Individuals with strong communication skills, a penchant for teamwork and a natural curiosity are prime candidates to join the ranks of the nation's cybersecurity workforce, according to cybersecurity experts from the IT Security Community of CompTIA, the world's leading technology association.
In conjunction with the 15th Annual National Cybersecurity Awareness Month, CompTIA asked some of its members who are leaders in the cybersecurity field for advice on what it takes to become a cybersecurity professional.
Across the United States, there were more than 300,000 job openings for cybersecurity workers from April 2017 through March 2018. That's according to CyberSeek, a free cybersecurity career and workforce resource supported by the National Initiative for Cybersecurity Education, a program of the National Institute of Standards and Technology.
So far this year U.S. employers have posted more than 103,000 job openings for cybersecurity engineers and analysts, a 30-percent increase over the same period in 2017.
"Arguably the most important trait is a love of learning and a sense of curiosity," said Lysa Myers, security researcher with ESET, a developer of industry-leading IT security software and services for businesses and consumers worldwide.
"The pace of information is really fast," Myers explained. "There's always some new puzzle to solve. Being able to communicate what you learn, and to speak persuasively, whether it's to a boss, the board, or a conference, is also incredibly helpful."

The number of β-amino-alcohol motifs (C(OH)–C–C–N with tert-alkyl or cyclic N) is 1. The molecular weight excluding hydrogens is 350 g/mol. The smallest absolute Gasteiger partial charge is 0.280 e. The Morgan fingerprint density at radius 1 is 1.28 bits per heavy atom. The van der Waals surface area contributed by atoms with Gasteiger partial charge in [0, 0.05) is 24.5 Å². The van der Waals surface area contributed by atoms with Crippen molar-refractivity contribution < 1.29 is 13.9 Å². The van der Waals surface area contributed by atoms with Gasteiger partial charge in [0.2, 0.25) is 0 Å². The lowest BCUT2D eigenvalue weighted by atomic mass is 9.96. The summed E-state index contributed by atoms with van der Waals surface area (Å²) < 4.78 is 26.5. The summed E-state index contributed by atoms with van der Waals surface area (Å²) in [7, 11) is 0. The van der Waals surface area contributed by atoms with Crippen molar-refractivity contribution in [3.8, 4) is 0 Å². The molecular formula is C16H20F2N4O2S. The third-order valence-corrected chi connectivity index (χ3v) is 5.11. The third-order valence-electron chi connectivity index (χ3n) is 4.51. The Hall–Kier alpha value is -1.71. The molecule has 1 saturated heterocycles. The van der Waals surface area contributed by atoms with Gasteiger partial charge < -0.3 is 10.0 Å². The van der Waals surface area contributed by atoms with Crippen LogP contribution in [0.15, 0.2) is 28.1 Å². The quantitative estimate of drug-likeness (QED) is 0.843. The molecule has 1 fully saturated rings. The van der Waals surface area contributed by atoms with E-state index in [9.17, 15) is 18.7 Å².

"Cybersec is constantly changing and evolving, so you need the ability to source information and be a self-learner," Victor Johnston, CEO of Inspired Business Innovations, concurred. "This is not the career path for someone who wants to get an undergrad degree and never touch continuing education."
Johnston noted that there are high-quality, well-paying jobs in the cybersecurity workforce that do not require a college degree.
"Degrees are becoming more and more a 'nice-to-have' thing, while industry certifications are becoming the mandatory standard," he said. "Certifications will absolutely get a professional hired over a degree."
"There's also a misconception that security people are all dudes in hoodies in a dark room or a dreary cubicle, staring at a computer all day," said Myers. "There are a wide variety of careers in cybersecurity. There's a huge need for security people who are good at interacting with people, or who are good at explaining things in a clear way. In short, there's a huge need for educators."
There are many resources available to anyone interested in a cybersecurity career, but unsure how to get started, according to Myers.
"Get out there and go to events, whether they're local meetups, BSides events or full-fledged conferences," she said. "It's good to get a handle on what's being discussed; and more importantly, how it's being discussed. Plus you can get to know people who're already working in the industry."
CompTIA is committed to raising awareness about the critical importance of cybersecurity; to build competencies and skills among cybersecurity professionals around the world; and to attract new candidates into the cybersecurity workforce.